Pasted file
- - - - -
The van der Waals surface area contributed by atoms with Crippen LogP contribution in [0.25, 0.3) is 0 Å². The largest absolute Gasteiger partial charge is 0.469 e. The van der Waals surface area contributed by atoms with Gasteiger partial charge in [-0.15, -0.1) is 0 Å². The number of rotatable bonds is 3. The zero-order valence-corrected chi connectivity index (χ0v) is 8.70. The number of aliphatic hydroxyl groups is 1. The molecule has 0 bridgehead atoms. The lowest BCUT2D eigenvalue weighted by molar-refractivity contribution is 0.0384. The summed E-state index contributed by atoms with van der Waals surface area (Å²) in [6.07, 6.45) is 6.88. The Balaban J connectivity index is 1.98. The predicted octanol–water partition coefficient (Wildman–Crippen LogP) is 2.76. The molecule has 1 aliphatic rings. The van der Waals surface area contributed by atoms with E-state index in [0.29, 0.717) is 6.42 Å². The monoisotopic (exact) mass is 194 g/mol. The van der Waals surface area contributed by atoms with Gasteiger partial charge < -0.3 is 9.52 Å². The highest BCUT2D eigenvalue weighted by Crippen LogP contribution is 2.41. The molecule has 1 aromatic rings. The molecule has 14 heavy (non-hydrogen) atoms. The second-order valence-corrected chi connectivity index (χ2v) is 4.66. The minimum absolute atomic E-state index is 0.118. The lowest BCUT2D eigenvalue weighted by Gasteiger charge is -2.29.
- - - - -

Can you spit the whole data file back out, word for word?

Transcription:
The van der Waals surface area contributed by atoms with Crippen LogP contribution in [0.25, 0.3) is 0 Å². The largest absolute Gasteiger partial charge is 0.469 e. The van der Waals surface area contributed by atoms with Gasteiger partial charge in [-0.15, -0.1) is 0 Å². The number of rotatable bonds is 3. The zero-order valence-corrected chi connectivity index (χ0v) is 8.70. The number of aliphatic hydroxyl groups is 1. The molecule has 0 bridgehead atoms. The lowest BCUT2D eigenvalue weighted by molar-refractivity contribution is 0.0384. The summed E-state index contributed by atoms with van der Waals surface area (Å²) in [6.07, 6.45) is 6.88. The Balaban J connectivity index is 1.98. The predicted octanol–water partition coefficient (Wildman–Crippen LogP) is 2.76. The molecule has 1 aliphatic rings. The van der Waals surface area contributed by atoms with E-state index in [0.29, 0.717) is 6.42 Å². The monoisotopic (exact) mass is 194 g/mol. The van der Waals surface area contributed by atoms with Gasteiger partial charge < -0.3 is 9.52 Å². The highest BCUT2D eigenvalue weighted by Crippen LogP contribution is 2.41. The molecule has 1 aromatic rings. The molecule has 14 heavy (non-hydrogen) atoms. The second-order valence-corrected chi connectivity index (χ2v) is 4.66. The minimum absolute atomic E-state index is 0.118. The lowest BCUT2D eigenvalue weighted by Gasteiger charge is -2.29.